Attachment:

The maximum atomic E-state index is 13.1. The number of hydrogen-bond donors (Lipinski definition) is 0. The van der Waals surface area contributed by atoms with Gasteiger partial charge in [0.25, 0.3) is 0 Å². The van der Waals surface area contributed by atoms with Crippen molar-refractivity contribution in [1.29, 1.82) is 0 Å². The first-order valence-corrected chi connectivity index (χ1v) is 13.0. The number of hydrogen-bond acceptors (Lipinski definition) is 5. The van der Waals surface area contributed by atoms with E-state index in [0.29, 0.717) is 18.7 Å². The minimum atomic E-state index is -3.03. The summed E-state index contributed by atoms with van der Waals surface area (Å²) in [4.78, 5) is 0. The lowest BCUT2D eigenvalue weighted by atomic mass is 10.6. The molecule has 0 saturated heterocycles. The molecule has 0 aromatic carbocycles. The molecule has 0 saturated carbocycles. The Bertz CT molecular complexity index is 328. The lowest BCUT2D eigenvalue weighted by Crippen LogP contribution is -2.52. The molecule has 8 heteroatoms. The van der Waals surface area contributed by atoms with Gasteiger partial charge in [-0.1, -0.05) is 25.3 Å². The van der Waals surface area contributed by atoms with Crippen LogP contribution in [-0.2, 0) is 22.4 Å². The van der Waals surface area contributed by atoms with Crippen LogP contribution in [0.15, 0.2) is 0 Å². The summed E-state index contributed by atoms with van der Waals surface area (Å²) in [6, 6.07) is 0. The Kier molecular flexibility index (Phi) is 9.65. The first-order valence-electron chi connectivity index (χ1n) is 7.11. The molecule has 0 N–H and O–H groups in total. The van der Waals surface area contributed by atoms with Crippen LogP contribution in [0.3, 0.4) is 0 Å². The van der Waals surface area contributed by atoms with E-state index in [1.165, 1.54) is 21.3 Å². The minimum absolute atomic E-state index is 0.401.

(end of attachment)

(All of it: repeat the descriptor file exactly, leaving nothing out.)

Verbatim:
The maximum atomic E-state index is 13.1. The number of hydrogen-bond donors (Lipinski definition) is 0. The van der Waals surface area contributed by atoms with Gasteiger partial charge in [0.25, 0.3) is 0 Å². The van der Waals surface area contributed by atoms with Crippen molar-refractivity contribution in [1.29, 1.82) is 0 Å². The first-order valence-corrected chi connectivity index (χ1v) is 13.0. The number of hydrogen-bond acceptors (Lipinski definition) is 5. The van der Waals surface area contributed by atoms with E-state index in [0.29, 0.717) is 18.7 Å². The minimum atomic E-state index is -3.03. The summed E-state index contributed by atoms with van der Waals surface area (Å²) in [4.78, 5) is 0. The lowest BCUT2D eigenvalue weighted by atomic mass is 10.6. The molecule has 0 saturated heterocycles. The molecule has 0 aromatic carbocycles. The molecule has 0 saturated carbocycles. The Bertz CT molecular complexity index is 328. The lowest BCUT2D eigenvalue weighted by Crippen LogP contribution is -2.52. The molecule has 8 heteroatoms. The van der Waals surface area contributed by atoms with Gasteiger partial charge in [-0.1, -0.05) is 25.3 Å². The van der Waals surface area contributed by atoms with Crippen LogP contribution in [-0.2, 0) is 22.4 Å². The van der Waals surface area contributed by atoms with Crippen LogP contribution in [0.15, 0.2) is 0 Å². The summed E-state index contributed by atoms with van der Waals surface area (Å²) in [6, 6.07) is 0. The Kier molecular flexibility index (Phi) is 9.65. The first-order valence-electron chi connectivity index (χ1n) is 7.11. The molecule has 0 N–H and O–H groups in total. The van der Waals surface area contributed by atoms with Crippen LogP contribution in [0.3, 0.4) is 0 Å². The van der Waals surface area contributed by atoms with E-state index in [1.165, 1.54) is 21.3 Å². The minimum absolute atomic E-state index is 0.401.